Chevy Executive Optimistic After Michigan Test

Simple and practical.

That's the way Chevrolet racing executive Pat Suhy characterized the changes to the NASCAR Sprint Cup Series competition package tested recently at Michigan International Speedway – changes that could become part of the rules adopted for 2017.

The parameters of the test involved taking away additional downforce and sideforce from the cars, but not to the same extent as in the low-downforce package tested at Michigan last year. If adopted for 2017, aerodynamic changes such as a reduction in spoiler size and a tapering of the rear deck lid fin will be easy and cost-effective to implement.

"I believe NASCAR and the teams that participated with them on the project directly did a really good job of doing things that were sensible to maintain the aero balance and be simple to implement," said Suhy, Chevrolet Racing's NASCAR group manager. "The aero balance really didn't shift very much from where it is today (with the 2016 package).

"What is going to probably change is the way the cars behave in traffic. Based on what we saw at Michigan, we're going to see corner entry speeds go up, and mid-corner speeds go down. It's going to put a lot of the ‘driver' back in the car."

That should please the Sprint Cup drivers, who generally favor a configuration that gives them more off-throttle time in the corners.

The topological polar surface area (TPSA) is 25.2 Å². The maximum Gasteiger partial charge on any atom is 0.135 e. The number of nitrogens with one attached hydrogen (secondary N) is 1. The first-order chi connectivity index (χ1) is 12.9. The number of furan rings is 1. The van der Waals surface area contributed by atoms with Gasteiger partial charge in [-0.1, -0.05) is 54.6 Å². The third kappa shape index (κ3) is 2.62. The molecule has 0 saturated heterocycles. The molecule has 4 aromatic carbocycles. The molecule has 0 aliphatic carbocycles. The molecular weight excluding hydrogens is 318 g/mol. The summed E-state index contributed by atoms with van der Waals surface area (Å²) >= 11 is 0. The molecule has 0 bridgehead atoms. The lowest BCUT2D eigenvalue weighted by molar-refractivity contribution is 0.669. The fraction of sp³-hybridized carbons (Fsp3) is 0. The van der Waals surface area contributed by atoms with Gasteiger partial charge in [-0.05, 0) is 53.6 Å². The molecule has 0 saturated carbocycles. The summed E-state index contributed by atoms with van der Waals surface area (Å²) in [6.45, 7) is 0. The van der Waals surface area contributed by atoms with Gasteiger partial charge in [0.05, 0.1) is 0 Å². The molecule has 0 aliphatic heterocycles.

Drive For Diversity Pit Crew Combine Attracts Stellar Athletes

It's fair to say that, growing up, the group of young athletes vying for the 10 spots available in the NASCAR D4D pit crew program didn't grow up thinking they would become an integral part of NASCAR racing.

But the prospect of competition at the highest level – not to mention the potential of an attractive paycheck – brought a large group of quality athletes to the NASCAR Research & Development Center this weekend for the D4D Pit Crew Combine.

The 17 athletes invited to the combine – six women and 11 men – are the best prospects derived from evaluations at six universities across the country.

"As NASCAR Drive for Diversity continues to grow and benefit from national exposure, we're seeing more and more athletes want to be involved," said Jim Cassidy, NASCAR senior vice president of racing operations.

"This is a great way to introduce top competitors to NASCAR and provide the opportunity to one day shine in our sport's biggest events."

Among the participants in the inaugural Pit Crew Combine are former Washington Redskins linebacker Jeremy Kimbrough and fellow NFL player Andre Neblett, who played for the Carolina Panthers and New England Patriots.

Former Norfolk State point guard Brehanna Daniels is trying out as a tire changer.

"It was a new learning experience for me," Daniels said after practicing for the combine on Thursday morning. "Just picking up that gun and putting it to work was just so tough, but with more reps and more practice I started to get better and better with my touch.

"But practice makes perfect, and I feel like, if I get more practice, I'll do a really good job with this."

Earnhardt, Jr. Finds Trouble In Practice Session

Dale Earnhardt Jr., suffered a leak in the power steering box of his No. 88 Chevrolet in Saturday's first practice session, the result of a bad seal. The car's handling was an issue, too, but the balance improved during Happy Hour, with Earnhardt 21st fastest (single lap) but sixth best in 10-lap average

Thank You, Smoke

Lest fans forget about Tony Stewart's farewell tour in his final year as a NASCAR Sprint Cup Series driver, there's a banner on the backstretch at Charlotte Motor Speedway that's roughly twice as long as the 200-foot big screen that overlooks the infield. The banner reads "Thank You Tony — Smoke 14" in gigantic lettering.

NASCAR Wire Service

Leave a Reply